Verba

 

Pvt. George Michael Verba


    Pvt. George M. Verba was the son of Michael Verba & Mary Zemoyan-Verba.  He was born on May 1, 1917, in Nelsonville, Ohio, and had five sisters and four brothers.  He grew up in Colerain Township, Belmont County, Ohio.  Like many men of his day, George had only a grade school education.

    In January 1941, George was inducted into the U. S. Army while living in Barton, Ohio.  He was sent to Fort Knox, Kentucky, and assigned to C Company of the 192nd Tank Battalion.  The reason for this was that C Company had originally been an Ohio National Guard Company from Port Clinton, Ohio.  Because of this, the army filled vacancies in the company with men from Ohio.  At Ft. Knox, he trained as a tank driver.  In the Philippines, he would be a tank commander.

    After training at Fort Knox, George went on maneuvers in Louisiana in the late summer of 1941.  After the maneuvers, he and the other members of the battalion learned that they were being sent overseas.  George received a furlough and returned home to tie up any unfinished business. 
    Over different train routes that companies of the battalion made their way to San Francisco, California.  Also arriving with them were their "new" M3 Tanks.  Once in San Francisco, they were taken by ferry to Angel Island.  There they received physicals and inoculated for duty in the Philippine Islands. 
    The 192nd was boarded onto the U.S.A.T. Hugh L. Scott and sailed from San Francisco on Monday, October 27th, for Hawaii as part of a three ship convoy.  They arrived at Honolulu on Sunday, November 2nd.  The soldiers were given leaves so they could see the island.  On Tuesday, November 4th, the ships sailed for Guam.  At one point, the ships passed an island at night.  While they passed the island, they did so in total blackout.  This for many of the soldiers was a sign that they were being sent into harm's way. 
    When they arrived at Guam, the ships took on water, bananas, coconuts, and vegetables.  The ships sailed the same day for Manila and entered Manila Bay on Thursday, November 20th.  They docked at Pier 7.  After several hours the soldiers disembarked and most and the were taken by bus to Ft. Stotsenburg.  The maintenance crews remained behind to unload the tanks from the ship.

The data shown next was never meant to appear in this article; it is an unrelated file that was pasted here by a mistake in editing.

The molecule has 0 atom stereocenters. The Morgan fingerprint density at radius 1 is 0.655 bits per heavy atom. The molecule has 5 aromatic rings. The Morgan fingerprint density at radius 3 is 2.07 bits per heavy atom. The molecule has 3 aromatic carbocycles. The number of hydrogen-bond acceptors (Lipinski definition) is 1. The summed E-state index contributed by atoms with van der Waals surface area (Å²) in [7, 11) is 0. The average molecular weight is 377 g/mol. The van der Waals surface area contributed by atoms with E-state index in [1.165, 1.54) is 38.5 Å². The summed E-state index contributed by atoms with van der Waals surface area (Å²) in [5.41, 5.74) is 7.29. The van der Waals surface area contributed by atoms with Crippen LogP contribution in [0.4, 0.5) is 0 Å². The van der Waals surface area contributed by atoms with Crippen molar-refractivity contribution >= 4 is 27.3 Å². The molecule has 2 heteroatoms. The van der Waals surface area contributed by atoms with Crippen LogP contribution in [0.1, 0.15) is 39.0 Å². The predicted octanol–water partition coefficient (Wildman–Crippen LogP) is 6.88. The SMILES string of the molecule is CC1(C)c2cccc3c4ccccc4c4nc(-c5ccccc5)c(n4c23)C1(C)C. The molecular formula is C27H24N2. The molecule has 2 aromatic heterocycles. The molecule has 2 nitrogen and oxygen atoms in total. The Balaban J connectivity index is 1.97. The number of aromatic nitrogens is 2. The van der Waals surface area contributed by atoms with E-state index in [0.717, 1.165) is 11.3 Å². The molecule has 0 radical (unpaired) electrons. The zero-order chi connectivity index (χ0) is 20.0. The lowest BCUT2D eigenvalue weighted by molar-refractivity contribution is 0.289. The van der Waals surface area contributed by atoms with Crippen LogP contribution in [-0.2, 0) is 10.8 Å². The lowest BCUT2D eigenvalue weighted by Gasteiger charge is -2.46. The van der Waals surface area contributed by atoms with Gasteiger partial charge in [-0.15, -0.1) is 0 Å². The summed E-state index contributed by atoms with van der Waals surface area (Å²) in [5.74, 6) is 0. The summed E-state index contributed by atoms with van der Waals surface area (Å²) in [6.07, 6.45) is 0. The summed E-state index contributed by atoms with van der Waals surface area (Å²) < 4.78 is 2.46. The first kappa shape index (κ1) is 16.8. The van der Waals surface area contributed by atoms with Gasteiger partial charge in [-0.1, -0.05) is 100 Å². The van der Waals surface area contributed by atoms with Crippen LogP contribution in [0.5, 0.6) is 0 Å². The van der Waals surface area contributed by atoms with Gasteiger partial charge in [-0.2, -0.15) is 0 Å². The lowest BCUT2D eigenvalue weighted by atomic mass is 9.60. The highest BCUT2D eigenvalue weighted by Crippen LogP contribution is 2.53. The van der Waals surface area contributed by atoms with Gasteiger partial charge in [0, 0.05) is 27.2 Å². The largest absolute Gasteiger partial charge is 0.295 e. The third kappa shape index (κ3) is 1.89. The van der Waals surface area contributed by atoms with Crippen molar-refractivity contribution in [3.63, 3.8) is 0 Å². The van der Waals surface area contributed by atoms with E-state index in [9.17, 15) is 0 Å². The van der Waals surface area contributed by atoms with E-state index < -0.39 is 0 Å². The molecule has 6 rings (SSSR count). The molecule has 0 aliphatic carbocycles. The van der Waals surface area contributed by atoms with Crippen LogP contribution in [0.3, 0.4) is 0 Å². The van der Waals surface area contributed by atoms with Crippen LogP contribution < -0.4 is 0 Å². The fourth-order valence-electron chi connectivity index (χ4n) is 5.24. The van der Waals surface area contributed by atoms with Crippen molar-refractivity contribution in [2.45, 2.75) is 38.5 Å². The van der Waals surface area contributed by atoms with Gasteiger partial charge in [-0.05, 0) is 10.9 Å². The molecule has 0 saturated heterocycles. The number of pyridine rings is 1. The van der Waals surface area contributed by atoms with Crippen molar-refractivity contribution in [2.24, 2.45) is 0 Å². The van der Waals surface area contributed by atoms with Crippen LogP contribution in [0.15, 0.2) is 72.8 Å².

At the fort, they were greeted by Gen. Edward King.  The general apologized that the men had to live in tents along the main road between the fort and Clark Airfield.  He made sure that they all received Thanksgiving Dinner before he went to have his own. 
Ironically, November 20th was the date that the National Guard members of the battalion had expected to be released from federal service.
   
For the next seventeen days the tankers worked to remove cosmoline from their weapons.  The grease was put on the weapons to protect them from rust while at sea.  They also loaded ammunition belts and did tank maintenance.

    On December 8, 1941, George lived through the Japanese attack on Clark Field.  After several days of guard duty around the perimeter of Clark Field, the tanks of the 192nd were sent to guard a dam against saboteurs.  They were next sent north Lingayin Bay. 

    The tanks were suppose to stop the Japanese advance, but because of the amount of territory each tank had to protect and the number of Japanese troops there was no way for them to do this.  For the next three months the tanks would fall back, hold until the other units had withdrawn and fall back again.

    One of the worse experiences that George had involved a Japanese soldier.  During an engagement, his tank crushed the soldier under its tracks.  Even though the man was the enemy,  the entire crew was so sickened that they could not eat. 

    On another occasion the tanks of C Company had pulled off a road and bivouacked for the night.  Suddenly they heard movement on the road.  As they watched, an entire Japanese bicycle battalion came riding into their bivouac.  The tankers opened fire on the Japanese and wiped out the battalion.  The images of these events would haunt George the rest of his life.

    On April 9, 1942, George became a Prisoner of War when the Filipino-American forces were surrendered to the Japanese.  For George, the death march started at Mariveles at the southern tip of Bataan.  The lack of food and water were the most difficult things he had to deal with on the march.  He also recalled that what made things worse was that the Japanese left the POWs sit in the sun for two to three hours each day.  Among the prisoners, this became known as "The Sun Treatment."

    While he trudged along, George watched men bayoneted by the Japanese because they could not keep up.  He also saw men shot for the same reason.  It was not until George reached San Fernando, after six or seven days, that he was fed some rice and received water. 

    George was next loaded into a wooden boxcar with 99 other prisoners.  The POWs were so packed into the cars, that they could not sit down.  Those who died remained standing until the car was emptied at Capas four hours later.